Entering his backroom storage unit is like walking into a combined history museum and thrift shop…

Quite similar, no? I’m realizing this may be coming off as bragging; I do not mean it to be. I only mean to convey that as someone who analyzes art for a living, it is satisfying and reassuring to find that what amount to educated guesses have some basis in reality; not only does Fred Wilson’s studio resemble a gallery, he renovated it to be so.

I experienced a similar feeling at a lecture by Allan McCollum, another artist I wrote extensively about in my undergraduate years. His lecture was a a sort of career survey, as my paper had been. Much of my analysis was based solely on my observations of his projects, as many of them had not been written about by other critics or historians. And much of what he said in the lecture bore out my analyses.

I guess I might have found myself in the right field, huh? I of course have my doubts at times. But lately, though work has been stressful and busy, I am finding that I am loving every single thing I am doing there, and I would be happy to keep doing it for quite awhile longer.

A Repentant Quickie

I make this quick post in shame; it has been more than a month since my last. Terrible. I can only say that full-time work and other hobbies have taken up my time and energy – but you, oh readers, are not forgotten! Ideas for posts keep coming; it’s a matter of a swift kick in the tucus to actually write them.

I will break the month-long ice with this quick post. I wrote about how Rotterdam seemed to be a city after my own heART. Alas, bad news out of Rotterdam, a theft of works by major modern masters. So I guess the thieves there also share my tastes, though not my civic-mindedness.

The Art Newspaper, 1

I apologize for getting political, particularly for those who might not agree with me. But, I imagine most of you probably do, so I’m not too worried.

There was an article in the Art Newspaper reminding us, in case we forgot (which we might have, because it’s ridiculous–see below), that Romney and Ryan, like all Republicans eventually do, would propose to cut the budgets of the National Endowment for the Arts (NEA) and National Endowment for the Humanities (NEH). I did my second graduate school qualifying paper (I wrote a bit about the first one here) about the removal of a video by David Wojnarowicz from an exhibition at the Smithsonian in 2010, and by extension, about public funding for the arts. This included a slight detour back into the culture wars of the late ’80s and early ’90s, which eventually saw the end of grants to individual artists and the budget of the NEA drastically cut. It has steadily risen since, only to be hacked at again and again.

I don’t plan to go on a rant about how important the arts are to society. I won’t even give you numbers detailing how the U.S.’s arts budget falls far below much smaller countries with much smaller budgets, revenues and GDPs. I will say this: the combined budget of the NEA and NEH is currently $292 million. They would like to cut that in half, and that is part of their plan to lop $3.3 trillion off the federal deficit.

Let’s do some quick math-how many zero’s is a trillion? Oh, interesting, my computer calculator won’t do that many. OK hang on… got it. Cutting the NEH/NEA budget in half would get you — drumroll please — 0.44% of the way towards your $3.3 trillion goal! Congratulations, dream team!

In the meantime, the three R’s, Republicans Romney and Ryan, would lose us $2 trillion in revenue over the next ten years by reducing the tax rate on the top income bracket to 25%, and ending taxes on income from interest, capital gains, and dividends. Fun fact: this means Romney, for one, would pay only .82% on $21 million he earned in 2010/2011. Not a bad deal! For him. Not a bad deal for him.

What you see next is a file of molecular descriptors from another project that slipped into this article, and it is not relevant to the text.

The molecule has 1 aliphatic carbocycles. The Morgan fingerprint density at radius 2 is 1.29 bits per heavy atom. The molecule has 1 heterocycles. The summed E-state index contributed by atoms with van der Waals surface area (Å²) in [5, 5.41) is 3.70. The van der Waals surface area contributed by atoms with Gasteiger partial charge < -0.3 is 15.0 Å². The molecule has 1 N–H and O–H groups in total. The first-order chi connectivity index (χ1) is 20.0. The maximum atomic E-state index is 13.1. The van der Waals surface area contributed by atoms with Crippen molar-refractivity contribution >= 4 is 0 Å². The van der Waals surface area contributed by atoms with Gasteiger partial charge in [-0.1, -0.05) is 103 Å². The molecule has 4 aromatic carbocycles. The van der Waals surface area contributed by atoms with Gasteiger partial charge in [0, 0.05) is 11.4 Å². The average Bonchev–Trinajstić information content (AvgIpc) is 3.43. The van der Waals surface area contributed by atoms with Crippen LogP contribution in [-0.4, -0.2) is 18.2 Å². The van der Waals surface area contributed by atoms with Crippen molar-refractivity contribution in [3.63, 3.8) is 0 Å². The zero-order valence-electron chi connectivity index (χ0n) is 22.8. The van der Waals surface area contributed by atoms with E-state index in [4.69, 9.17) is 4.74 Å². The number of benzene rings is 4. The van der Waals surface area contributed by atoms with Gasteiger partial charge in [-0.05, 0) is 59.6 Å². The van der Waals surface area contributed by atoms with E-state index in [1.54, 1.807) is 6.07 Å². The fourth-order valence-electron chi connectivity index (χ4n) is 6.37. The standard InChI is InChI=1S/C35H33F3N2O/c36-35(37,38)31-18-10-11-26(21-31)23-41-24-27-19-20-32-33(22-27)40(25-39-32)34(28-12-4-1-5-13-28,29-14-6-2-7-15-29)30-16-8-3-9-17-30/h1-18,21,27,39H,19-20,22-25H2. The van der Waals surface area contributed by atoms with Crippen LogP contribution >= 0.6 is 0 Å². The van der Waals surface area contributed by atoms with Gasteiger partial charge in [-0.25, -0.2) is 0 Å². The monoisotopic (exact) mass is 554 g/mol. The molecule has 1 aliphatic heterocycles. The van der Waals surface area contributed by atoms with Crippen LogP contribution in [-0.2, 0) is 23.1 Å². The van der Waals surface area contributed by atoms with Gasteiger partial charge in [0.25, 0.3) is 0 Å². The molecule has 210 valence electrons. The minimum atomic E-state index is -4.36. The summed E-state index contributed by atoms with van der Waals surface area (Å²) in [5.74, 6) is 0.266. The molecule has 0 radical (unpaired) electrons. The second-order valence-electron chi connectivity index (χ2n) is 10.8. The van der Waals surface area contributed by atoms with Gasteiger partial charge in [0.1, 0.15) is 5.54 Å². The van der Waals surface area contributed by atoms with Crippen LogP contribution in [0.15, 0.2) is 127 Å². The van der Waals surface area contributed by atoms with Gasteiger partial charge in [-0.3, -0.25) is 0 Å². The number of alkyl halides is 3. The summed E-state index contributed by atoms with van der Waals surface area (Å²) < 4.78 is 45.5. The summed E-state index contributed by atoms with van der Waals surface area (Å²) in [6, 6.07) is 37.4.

If I’m being snarky, it’s because I’m absolutely befuddled how anyone could fall for this. This is a lot like my math about how fast I’m reading the many e-flux articles flooding my inbox. It does. not. make. sense.

There’s a note towards the end of the article about how the Reagan administration increased charitable giving from the private sector through tax incentives, and that’s great; it was particularly important for corporations and wealthy patrons to step up to the plate once public funding for the arts went kaput. The implication in the article, however, is that maybe letting the rich keep more of their money will also help with private giving. This is also pretty anti-logical. As an artist/blogger quoted in the article says:

When your tax rate approaches zero, the tax benefit of donating money or art drops, too.

Right. Getting a break on your taxes is no longer a benefit if you’re barely being taxed. This guy adds that there are social and cultural motivations to donating money for the arts besides tax incentives. Of course there are! But those won’t radically shift giving trends, whereas it’s clear that tax incentives do: charitable giving rose 25% under Reagan’s incentives (I would like to state that despite this one policy, I am not a Reagan fan: he is the one who got us into this mess in the first place). The end of the tax incentive would once again cause this number to drop.

It’s basically the same argument they’re making about the economy: putting more money into the hands of the extremely wealthy will “trickle-down” to the rest of us (see! goddamn Reagan!). I wonder how Romney’s charitable giving is.

NOTE: Of course the Art Newspaper requires a digital subscription; I’ll try to get a good scan of the article and post it later. Coming up, a repatriation controversy special! Nigeria demands back Benin bronzes from the MFA!

Keepin’ Up with the E-Flux, 3; or, Why I’m Moving to Rotterdam

I wrote one of my graduate school qualifying papers on the theory of literary critic Harold Bloom, called “the anxiety of influence.” In a quick nutshell, the theory is about how a “poet simultaneously imitates and distorts the work of his predecessors in order to overcome the anxiety that their influence provokes” (my words). It has often been applied to artists as well as poets, as it was in my paper (in my case, to appropriation artists–Mike Bidlo and Sherrie Levine specifically).

I often worry that the artists and theories I’m interested in are passé; in Bloom’s case I believe he has fallen somewhat out of favor because… why was it again? Oh, yeah, cuz he’s a racist sexist jackass. But, much like Freud, his personal shortcomings do not completely invalidate his better ideas.

Anyhoo, I was pleased to see, in my e-flux reading (see parts 1 and 2), that an MFA graduate exhibition in Rotterdam used Bloom’s theory as the theme, and one of his books on the theory, The Map of Misreading, as the title.

Validation! The Witte de With Contemporary Art center in Rotterdam had an exhibition in 2005 on forms of reenactment in contemporary art; it included my guy Mike Bidlo, who is very out of fashion. Man, they really get me in Rotterdam!